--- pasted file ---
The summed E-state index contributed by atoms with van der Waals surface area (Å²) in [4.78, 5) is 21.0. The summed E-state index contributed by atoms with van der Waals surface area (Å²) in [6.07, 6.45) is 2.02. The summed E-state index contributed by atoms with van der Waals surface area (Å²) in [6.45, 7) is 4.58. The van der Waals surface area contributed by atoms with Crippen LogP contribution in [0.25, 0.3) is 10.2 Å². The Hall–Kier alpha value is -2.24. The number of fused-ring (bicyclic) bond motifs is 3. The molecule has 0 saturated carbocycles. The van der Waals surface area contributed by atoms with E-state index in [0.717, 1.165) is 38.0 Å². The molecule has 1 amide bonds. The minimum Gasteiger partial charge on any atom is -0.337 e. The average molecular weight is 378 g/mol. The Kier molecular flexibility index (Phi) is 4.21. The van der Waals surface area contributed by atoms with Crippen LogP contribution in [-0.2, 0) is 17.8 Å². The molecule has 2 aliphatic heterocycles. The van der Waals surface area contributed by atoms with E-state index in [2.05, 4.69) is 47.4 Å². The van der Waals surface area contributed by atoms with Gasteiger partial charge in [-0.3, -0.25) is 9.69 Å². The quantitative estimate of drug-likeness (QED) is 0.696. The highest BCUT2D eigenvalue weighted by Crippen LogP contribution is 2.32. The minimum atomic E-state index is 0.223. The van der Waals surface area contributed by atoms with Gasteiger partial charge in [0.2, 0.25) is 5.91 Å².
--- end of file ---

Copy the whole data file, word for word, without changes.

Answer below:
The summed E-state index contributed by atoms with van der Waals surface area (Å²) in [4.78, 5) is 21.0. The summed E-state index contributed by atoms with van der Waals surface area (Å²) in [6.07, 6.45) is 2.02. The summed E-state index contributed by atoms with van der Waals surface area (Å²) in [6.45, 7) is 4.58. The van der Waals surface area contributed by atoms with Crippen LogP contribution in [0.25, 0.3) is 10.2 Å². The Hall–Kier alpha value is -2.24. The number of fused-ring (bicyclic) bond motifs is 3. The molecule has 0 saturated carbocycles. The van der Waals surface area contributed by atoms with E-state index in [0.717, 1.165) is 38.0 Å². The molecule has 1 amide bonds. The minimum Gasteiger partial charge on any atom is -0.337 e. The average molecular weight is 378 g/mol. The Kier molecular flexibility index (Phi) is 4.21. The van der Waals surface area contributed by atoms with Crippen LogP contribution in [-0.2, 0) is 17.8 Å². The molecule has 2 aliphatic heterocycles. The van der Waals surface area contributed by atoms with E-state index in [2.05, 4.69) is 47.4 Å². The van der Waals surface area contributed by atoms with Gasteiger partial charge in [-0.3, -0.25) is 9.69 Å². The quantitative estimate of drug-likeness (QED) is 0.696. The highest BCUT2D eigenvalue weighted by Crippen LogP contribution is 2.32. The minimum atomic E-state index is 0.223. The van der Waals surface area contributed by atoms with Gasteiger partial charge in [0.2, 0.25) is 5.91 Å².